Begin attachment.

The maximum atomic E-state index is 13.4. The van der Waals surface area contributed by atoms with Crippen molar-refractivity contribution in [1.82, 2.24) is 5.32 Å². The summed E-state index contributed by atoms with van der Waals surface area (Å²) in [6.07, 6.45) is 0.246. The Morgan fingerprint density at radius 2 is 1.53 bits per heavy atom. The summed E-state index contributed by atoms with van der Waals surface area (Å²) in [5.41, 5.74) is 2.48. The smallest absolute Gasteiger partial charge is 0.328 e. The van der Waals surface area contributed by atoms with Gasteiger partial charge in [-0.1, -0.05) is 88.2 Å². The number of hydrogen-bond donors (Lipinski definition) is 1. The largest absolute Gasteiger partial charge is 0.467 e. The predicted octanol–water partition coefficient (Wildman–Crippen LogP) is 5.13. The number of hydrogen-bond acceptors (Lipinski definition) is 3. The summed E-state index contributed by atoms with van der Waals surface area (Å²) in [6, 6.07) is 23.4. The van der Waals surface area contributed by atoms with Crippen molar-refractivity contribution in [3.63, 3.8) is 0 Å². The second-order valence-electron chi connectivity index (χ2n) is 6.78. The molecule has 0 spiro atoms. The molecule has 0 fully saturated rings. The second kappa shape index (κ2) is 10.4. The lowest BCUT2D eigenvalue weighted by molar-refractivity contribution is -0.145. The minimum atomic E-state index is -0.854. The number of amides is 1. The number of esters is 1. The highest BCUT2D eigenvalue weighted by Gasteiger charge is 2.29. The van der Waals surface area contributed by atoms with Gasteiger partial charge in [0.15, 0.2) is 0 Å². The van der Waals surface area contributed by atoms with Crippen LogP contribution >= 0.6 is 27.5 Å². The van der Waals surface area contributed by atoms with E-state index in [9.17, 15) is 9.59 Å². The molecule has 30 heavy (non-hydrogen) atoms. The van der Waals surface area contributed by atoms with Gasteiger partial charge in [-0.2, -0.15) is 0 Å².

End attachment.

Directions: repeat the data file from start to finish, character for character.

The maximum atomic E-state index is 13.4. The van der Waals surface area contributed by atoms with Crippen molar-refractivity contribution in [1.82, 2.24) is 5.32 Å². The summed E-state index contributed by atoms with van der Waals surface area (Å²) in [6.07, 6.45) is 0.246. The Morgan fingerprint density at radius 2 is 1.53 bits per heavy atom. The summed E-state index contributed by atoms with van der Waals surface area (Å²) in [5.41, 5.74) is 2.48. The smallest absolute Gasteiger partial charge is 0.328 e. The van der Waals surface area contributed by atoms with Gasteiger partial charge in [-0.1, -0.05) is 88.2 Å². The number of hydrogen-bond donors (Lipinski definition) is 1. The largest absolute Gasteiger partial charge is 0.467 e. The predicted octanol–water partition coefficient (Wildman–Crippen LogP) is 5.13. The number of hydrogen-bond acceptors (Lipinski definition) is 3. The summed E-state index contributed by atoms with van der Waals surface area (Å²) in [6, 6.07) is 23.4. The van der Waals surface area contributed by atoms with Crippen molar-refractivity contribution in [3.63, 3.8) is 0 Å². The second-order valence-electron chi connectivity index (χ2n) is 6.78. The molecule has 0 spiro atoms. The molecule has 0 fully saturated rings. The second kappa shape index (κ2) is 10.4. The lowest BCUT2D eigenvalue weighted by molar-refractivity contribution is -0.145. The minimum atomic E-state index is -0.854. The number of amides is 1. The number of esters is 1. The highest BCUT2D eigenvalue weighted by Gasteiger charge is 2.29. The van der Waals surface area contributed by atoms with Gasteiger partial charge in [0.15, 0.2) is 0 Å². The van der Waals surface area contributed by atoms with Crippen LogP contribution >= 0.6 is 27.5 Å². The van der Waals surface area contributed by atoms with E-state index in [9.17, 15) is 9.59 Å². The molecule has 30 heavy (non-hydrogen) atoms. The van der Waals surface area contributed by atoms with Gasteiger partial charge in [-0.2, -0.15) is 0 Å².